Waiting for A Rain Walk...
From Andy Field and Beckie Darlington, makers of A Rain Walk: "It seems we have cast a rain spell on Dublin and now the sun only shines. In lieu of any actual rain quite yet, here are a few excerpts from some books that we read in our research for A Rain Walk, some ideas to think about whilst you wait for a rainy day."
With its hurly-burlies and nor'easters, rain's eccentric vocabulary connects to the soggy literary landscapes of Ireland and England: Jonathan Swift is credited with the earliest published version of “raining cats and dogs” in 1738, though an English dramatist named Richard Brome had his dialogue raining “Dogs and Polecats” a century before. Some lexicographers suggest that, during bleak times, heavy rains might well have sent the corpses of drowned dogs and cats down streets and gutters – inspiration for Swift’s gruesome mock pastoral “A Description of a City Shower.”
Cat-and-dog cloudburst seem practically ordinary compared with “raining young cobblers” in Germany. It rains shoemakers’ apprentices in Denmark, chair legs in Greece, ropes in France, pipe stems in the Netherlands, and wheelbarrows in the Czech Republic. The Welsh, who have more than two dozen words for rain, like to say that it’s raining old women and walking sticks. Afrikaans-speakers have a version that rains old women with knobkerries (that would be clubs). The Polish, French, and Australians all have a twist on raining frogs; the Aussies sometimes call a hard rain a frog-strangler. Portuguese- and Spanish-speakers both might say it’s raining jugs. Inexplicably the Portuguese also say it’s raining toads’ beards, and the Spanish: esta lloviendo hasta maridos – it’s even raining husbands! Probably not what the Weather Girls had in min with their 1982 hit disco single, “It’s Raining Men.”
Rain: A Cultural and Natural History
Disaster set in with the rains of autumn 1314, which went on and on… For the people who live through this drawn out struggle, the bad weather was a punishment from a God so angry that he refused to answer their daily pleadings for respite. Bishops led nationwide prayers for forgiveness, encouraging everyone to atone for whatever sins must have aggravated the divine order. People were tired, cold, hungry; they had lost livestock, and often they had watched relatives as they died, unable to give them the nutrition they needed. Through it all, they believed that it was their fault.
Across England it had long been customary to ring church bells during a storm, in the belief that they might frighten off evil spirits that rode on the wind. Many bells were inscribed with the words ‘FULGURA FRANGO’ (‘I break the lightening’). But if something like the apocalypse had come and the church bells were at the bottom of a crashing sea, little form of protection remained.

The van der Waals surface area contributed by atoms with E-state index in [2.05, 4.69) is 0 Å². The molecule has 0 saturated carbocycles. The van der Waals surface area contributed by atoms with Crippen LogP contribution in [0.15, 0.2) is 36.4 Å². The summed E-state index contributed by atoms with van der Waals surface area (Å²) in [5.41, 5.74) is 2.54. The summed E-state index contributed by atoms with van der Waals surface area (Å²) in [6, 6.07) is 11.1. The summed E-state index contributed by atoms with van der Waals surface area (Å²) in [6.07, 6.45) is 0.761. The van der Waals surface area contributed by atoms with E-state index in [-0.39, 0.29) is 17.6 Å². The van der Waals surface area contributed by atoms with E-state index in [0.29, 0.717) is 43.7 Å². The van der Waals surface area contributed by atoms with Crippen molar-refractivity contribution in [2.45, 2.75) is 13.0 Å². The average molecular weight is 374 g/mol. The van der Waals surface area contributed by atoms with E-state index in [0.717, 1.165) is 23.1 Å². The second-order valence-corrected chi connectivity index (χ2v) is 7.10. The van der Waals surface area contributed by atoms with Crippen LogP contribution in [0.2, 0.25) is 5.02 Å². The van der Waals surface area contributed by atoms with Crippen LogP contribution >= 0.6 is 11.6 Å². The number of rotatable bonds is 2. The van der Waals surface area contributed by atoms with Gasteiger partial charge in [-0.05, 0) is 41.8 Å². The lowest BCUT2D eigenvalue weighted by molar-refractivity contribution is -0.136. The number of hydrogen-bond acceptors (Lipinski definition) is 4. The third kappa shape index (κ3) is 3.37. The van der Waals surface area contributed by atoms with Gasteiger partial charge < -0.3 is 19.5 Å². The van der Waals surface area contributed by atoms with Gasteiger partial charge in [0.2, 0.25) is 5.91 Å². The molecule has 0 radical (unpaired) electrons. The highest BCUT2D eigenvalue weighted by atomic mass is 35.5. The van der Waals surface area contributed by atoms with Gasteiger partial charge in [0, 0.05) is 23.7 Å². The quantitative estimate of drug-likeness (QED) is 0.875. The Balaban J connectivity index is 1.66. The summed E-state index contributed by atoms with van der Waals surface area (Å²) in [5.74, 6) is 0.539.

Weatherland: Writers & Artists Under English Skies
The word disaster comes from the latin compound of dis-, or without and, astro, star or planet; literally, without a star. It originally suggested misfortune due to astrologically generated trouble – to be literally, born under a bad sign.
In some disasters of the twentieth century the loss of electrical power meant that the light pollution blotting out the night sky vanished. In these disaster struck cities, people suddenly found themselves under the canopy of stars visible in small and remote places. On the warm night of August 15, 2003, the Milky Way could be seen in New York City, a heavenly realm long lost to view until the blackout that hit the Northeast that late afternoon.
You can think of the current social order as something akin to this artificial light: another kind of power that fails in disaster. In its place appears reversion to improvised, collaborative, cooperative, and local society. However beautiful the stars of a suddenly visible night sky, few nowadays could find their way by them. But the constellations of solidarity, altruism, and improvisation are within most of us and reappear at these times. People know what to do in a disaster. The loss of power, the disaster in the modern sense, is an affliction, but the reappearance of these old heavens is its opposite.
A Paradise Built in Hell
Into each life some rain must fall
But too much is falling in mine
Into each heart some tears must fall
But some day the sun will shine
- Into Each Life Some Rain Must Fall
Allan Roberts and Doris Fisher